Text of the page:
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Michael Wiethop




Location: St. Louis
Joined: 27 May 2012

Posts: 63

PostPosted: Mon 26 Aug, 2013 12:54 pm    Post subject: A close helm in WWI?         Reply with quote

The other day I was looking up WWI body armor and helmets. I discovered some really interesting things, like the Ford Model 8 Helmet and the Dean Panoply (a suit of plate armor designed by Bashford Dean, curator of the Met's armor exhibit). Both were supposed to protect soldiers mainly from shrapnel.

Two other helmets caught my eye but I've been unable to find any information on them.

The one on the right:


and especially this helmet, again on the right:


This one looks like an armet or a close helm! The website where I found it captioned it and the helmets next to it as French WWI helms. The two on the left are modified Adrian helms, so they're probably French, but the "close helm" on the right is puzzling.

Any clues on what exactly these helmets are?
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Ian Hutchison




Location: Louisiana / Nordrhein-Westholland
Joined: 27 Nov 2007

Posts: 480

PostPosted: Mon 26 Aug, 2013 1:34 pm    Post subject: Re: A close helm in WWI?         Reply with quote

Michael Wiethop wrote:

and especially this helmet, again on the right:


This one looks like an armet or a close helm! The website where I found it captioned it and the helmets next to it as French WWI helms. The two on the left are modified Adrian helms, so they're probably French, but the "close helm" on the right is puzzling.

Any clues on what exactly these helmets are?


It looks to me like a modified Adrian. Do you see the 'crest' on the top of the helm? The front bill of the helmet may have been removed to make room for the visor but it is hard to judge from the pictures. It could be that the visor is forward enough to clear it.

I know that tank crewmen and machine gunners were occasionally issued experimental helmets to protect from spalling when rounds hit the armor/ machine gun shield.

'We are told that the pen is mightier than the sword, but I know which of these weapons I would choose.' - Adrian Carton de Wiart
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Jojo Zerach





Joined: 26 Dec 2009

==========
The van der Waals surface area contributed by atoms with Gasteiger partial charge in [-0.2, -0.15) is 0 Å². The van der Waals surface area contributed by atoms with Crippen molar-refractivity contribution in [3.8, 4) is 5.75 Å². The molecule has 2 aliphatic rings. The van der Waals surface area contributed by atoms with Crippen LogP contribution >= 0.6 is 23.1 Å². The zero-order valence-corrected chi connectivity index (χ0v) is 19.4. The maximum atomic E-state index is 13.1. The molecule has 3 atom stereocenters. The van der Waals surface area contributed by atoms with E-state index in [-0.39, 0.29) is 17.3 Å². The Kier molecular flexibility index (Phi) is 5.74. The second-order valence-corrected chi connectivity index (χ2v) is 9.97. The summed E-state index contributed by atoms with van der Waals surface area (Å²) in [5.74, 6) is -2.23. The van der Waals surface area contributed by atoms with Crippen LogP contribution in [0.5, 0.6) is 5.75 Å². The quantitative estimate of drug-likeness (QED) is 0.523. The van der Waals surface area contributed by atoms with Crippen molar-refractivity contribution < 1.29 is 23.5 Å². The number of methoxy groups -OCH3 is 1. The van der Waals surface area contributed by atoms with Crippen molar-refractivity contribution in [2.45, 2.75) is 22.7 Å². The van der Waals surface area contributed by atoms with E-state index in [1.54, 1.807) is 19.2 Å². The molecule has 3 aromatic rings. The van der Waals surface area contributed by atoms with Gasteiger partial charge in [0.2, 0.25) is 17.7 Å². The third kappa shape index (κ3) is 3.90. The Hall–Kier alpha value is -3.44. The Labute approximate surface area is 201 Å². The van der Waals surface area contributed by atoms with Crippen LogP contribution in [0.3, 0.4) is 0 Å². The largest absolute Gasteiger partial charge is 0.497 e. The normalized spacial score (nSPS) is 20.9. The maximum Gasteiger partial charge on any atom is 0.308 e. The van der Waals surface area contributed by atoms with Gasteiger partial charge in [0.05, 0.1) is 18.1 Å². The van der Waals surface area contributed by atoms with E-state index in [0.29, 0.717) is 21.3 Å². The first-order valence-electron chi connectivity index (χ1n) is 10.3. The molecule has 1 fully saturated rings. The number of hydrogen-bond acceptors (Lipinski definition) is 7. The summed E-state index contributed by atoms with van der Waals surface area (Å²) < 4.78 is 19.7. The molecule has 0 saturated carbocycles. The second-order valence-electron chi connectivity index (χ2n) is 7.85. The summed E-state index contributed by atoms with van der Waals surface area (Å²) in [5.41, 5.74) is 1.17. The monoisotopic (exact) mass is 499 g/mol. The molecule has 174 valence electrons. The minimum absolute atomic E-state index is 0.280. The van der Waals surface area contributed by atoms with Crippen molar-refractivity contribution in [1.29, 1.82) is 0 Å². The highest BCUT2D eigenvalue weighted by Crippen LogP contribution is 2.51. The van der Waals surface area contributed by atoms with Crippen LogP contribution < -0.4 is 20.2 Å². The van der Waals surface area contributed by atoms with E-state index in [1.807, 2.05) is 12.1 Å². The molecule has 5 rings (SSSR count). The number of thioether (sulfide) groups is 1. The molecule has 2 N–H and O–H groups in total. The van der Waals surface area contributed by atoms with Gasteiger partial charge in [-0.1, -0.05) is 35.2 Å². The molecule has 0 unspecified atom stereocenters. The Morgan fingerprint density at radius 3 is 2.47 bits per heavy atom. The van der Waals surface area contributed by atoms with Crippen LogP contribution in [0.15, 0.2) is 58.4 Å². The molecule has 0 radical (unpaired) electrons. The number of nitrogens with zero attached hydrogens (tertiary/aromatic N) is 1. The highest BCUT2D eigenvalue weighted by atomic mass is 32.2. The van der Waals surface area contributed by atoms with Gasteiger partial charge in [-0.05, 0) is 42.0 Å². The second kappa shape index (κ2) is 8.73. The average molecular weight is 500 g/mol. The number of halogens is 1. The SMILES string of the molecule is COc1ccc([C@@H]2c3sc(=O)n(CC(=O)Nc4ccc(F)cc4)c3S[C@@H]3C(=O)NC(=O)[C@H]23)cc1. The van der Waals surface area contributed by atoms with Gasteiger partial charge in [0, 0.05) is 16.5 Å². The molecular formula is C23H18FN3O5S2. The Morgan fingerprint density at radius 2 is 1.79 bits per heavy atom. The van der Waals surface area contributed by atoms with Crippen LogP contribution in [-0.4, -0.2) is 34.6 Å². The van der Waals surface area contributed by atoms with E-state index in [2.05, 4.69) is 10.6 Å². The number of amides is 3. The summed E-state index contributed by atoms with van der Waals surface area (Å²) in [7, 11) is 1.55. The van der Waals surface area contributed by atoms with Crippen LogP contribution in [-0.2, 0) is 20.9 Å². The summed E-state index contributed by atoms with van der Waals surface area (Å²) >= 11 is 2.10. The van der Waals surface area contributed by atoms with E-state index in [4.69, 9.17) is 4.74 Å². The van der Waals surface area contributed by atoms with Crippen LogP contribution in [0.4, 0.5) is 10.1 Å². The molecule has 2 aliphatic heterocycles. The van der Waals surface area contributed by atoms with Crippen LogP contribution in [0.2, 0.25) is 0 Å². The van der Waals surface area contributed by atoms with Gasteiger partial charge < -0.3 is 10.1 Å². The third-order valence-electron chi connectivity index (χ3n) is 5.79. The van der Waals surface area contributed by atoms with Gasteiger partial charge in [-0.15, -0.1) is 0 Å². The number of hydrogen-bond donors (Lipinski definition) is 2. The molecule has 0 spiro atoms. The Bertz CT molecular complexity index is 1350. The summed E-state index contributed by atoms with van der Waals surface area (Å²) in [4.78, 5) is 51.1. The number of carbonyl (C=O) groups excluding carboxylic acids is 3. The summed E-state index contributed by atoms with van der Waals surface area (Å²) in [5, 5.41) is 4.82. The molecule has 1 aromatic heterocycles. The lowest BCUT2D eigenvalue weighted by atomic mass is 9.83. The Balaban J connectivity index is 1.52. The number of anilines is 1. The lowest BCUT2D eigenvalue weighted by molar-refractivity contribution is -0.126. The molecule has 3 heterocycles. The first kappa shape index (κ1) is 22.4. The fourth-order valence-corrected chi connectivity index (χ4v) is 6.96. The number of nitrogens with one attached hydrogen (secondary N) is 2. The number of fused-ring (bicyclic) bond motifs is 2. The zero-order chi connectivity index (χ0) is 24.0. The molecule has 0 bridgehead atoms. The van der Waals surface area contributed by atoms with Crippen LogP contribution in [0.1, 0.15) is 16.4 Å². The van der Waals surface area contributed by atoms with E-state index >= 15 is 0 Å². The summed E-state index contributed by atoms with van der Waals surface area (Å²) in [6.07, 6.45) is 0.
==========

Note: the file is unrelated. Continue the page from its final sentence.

Posts: 288

PostPosted: Mon 26 Aug, 2013 4:30 pm    Post subject:         Reply with quote

If you haven't seen it already, here is an interesting book on experimental ww1 era armor. (published shortly after the war)
It goes into detail about the armor designed by different nations during the war.
-http://archive.org/stream/helmetsbodyarmor00d...0/mode/2up
The helmet on the right in the first photo looks like this one:
-http://archive.org/stream/helmetsbodyarmor00d...6/mode/2up
It was an experimental American design that the text says was uncomfortably balanced, and they didn't bother making one out of ballistic steel.

You can also read about visored french helmets starting on page 88.
-http://archive.org/stream/helmetsbodyarmor00d...8/mode/2up


Last edited by Jojo Zerach on Mon 26 Aug, 2013 4:54 pm; edited 4 times in total
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Michael Wiethop




Location: St. Louis
Joined: 27 May 2012

Posts: 63

PostPosted: Mon 26 Aug, 2013 4:45 pm    Post subject:         Reply with quote

Jojo Zerach wrote:
If you haven't seen it already, here is an interesting book on experimental ww1 era armor. (published shortly after the war)
It goes into detail about the armor designed by different nations during the war.
-http://archive.org/stream/helmetsbodyarmor00d...0/mode/2up
The helmet on the right in the first photo looks like this one:
-http://archive.org/stream/helmetsbodyarmor00d...6/mode/2up
It was an experimental American design that the text says was uncomfortably balanced.

You can also read about visored french helmets starting on page 88
-http://archive.org/stream/helmetsbodyarmor00d...8/mode/2up
Wow, thanks! I've been looking for that very book! I'll give it a look!
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Michael Wiethop




Location: St. Louis
Joined: 27 May 2012

Posts: 63

PostPosted: Wed 28 Aug, 2013 4:31 pm    Post subject:         Reply with quote

I have read the book, and it contained no information on the French helmet on the right in my second picture. It was nonetheless a fascinating piece with a huge amount of information on armor, helmets, and shields in WWI and with some information on earlier armor as well.

For example, it briefly discusses siege armor from the 16th to the 19th centuries, and mentions plate armor from the 18th century. Dean mentions that some of the combatants in the siege of La Rochelle were shot dozens of times with muskets but survived unharmed due to their very heavy siege armor, and that some commanders and sappers in the American Revolution wore armor, but he doesn't cite sources often or well enough. Maybe I should start a thread on armor in the age of muskets?
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